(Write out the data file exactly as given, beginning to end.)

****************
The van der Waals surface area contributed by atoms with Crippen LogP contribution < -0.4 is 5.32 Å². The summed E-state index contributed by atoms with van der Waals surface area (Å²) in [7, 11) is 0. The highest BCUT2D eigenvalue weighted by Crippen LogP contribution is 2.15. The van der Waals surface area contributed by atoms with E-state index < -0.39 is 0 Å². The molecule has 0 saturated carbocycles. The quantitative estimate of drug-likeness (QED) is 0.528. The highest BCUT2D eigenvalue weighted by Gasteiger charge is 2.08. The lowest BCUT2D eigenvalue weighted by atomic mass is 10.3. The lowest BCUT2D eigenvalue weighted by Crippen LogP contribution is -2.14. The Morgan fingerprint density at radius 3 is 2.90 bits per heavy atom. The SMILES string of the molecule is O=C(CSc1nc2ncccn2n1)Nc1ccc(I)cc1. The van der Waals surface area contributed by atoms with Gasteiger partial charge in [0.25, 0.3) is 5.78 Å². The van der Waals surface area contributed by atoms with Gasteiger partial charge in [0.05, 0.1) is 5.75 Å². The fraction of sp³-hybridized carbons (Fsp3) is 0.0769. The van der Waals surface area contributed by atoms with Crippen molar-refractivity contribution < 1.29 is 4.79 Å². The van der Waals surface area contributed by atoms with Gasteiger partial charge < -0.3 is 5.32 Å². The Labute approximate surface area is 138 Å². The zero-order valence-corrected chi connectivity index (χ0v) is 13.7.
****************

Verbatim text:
The van der Waals surface area contributed by atoms with Crippen LogP contribution < -0.4 is 5.32 Å². The summed E-state index contributed by atoms with van der Waals surface area (Å²) in [7, 11) is 0. The highest BCUT2D eigenvalue weighted by Crippen LogP contribution is 2.15. The van der Waals surface area contributed by atoms with E-state index < -0.39 is 0 Å². The molecule has 0 saturated carbocycles. The quantitative estimate of drug-likeness (QED) is 0.528. The highest BCUT2D eigenvalue weighted by Gasteiger charge is 2.08. The lowest BCUT2D eigenvalue weighted by atomic mass is 10.3. The lowest BCUT2D eigenvalue weighted by Crippen LogP contribution is -2.14. The Morgan fingerprint density at radius 3 is 2.90 bits per heavy atom. The SMILES string of the molecule is O=C(CSc1nc2ncccn2n1)Nc1ccc(I)cc1. The van der Waals surface area contributed by atoms with Gasteiger partial charge in [0.25, 0.3) is 5.78 Å². The van der Waals surface area contributed by atoms with Gasteiger partial charge in [0.05, 0.1) is 5.75 Å². The fraction of sp³-hybridized carbons (Fsp3) is 0.0769. The van der Waals surface area contributed by atoms with Crippen molar-refractivity contribution < 1.29 is 4.79 Å². The van der Waals surface area contributed by atoms with Gasteiger partial charge < -0.3 is 5.32 Å². The Labute approximate surface area is 138 Å². The zero-order valence-corrected chi connectivity index (χ0v) is 13.7.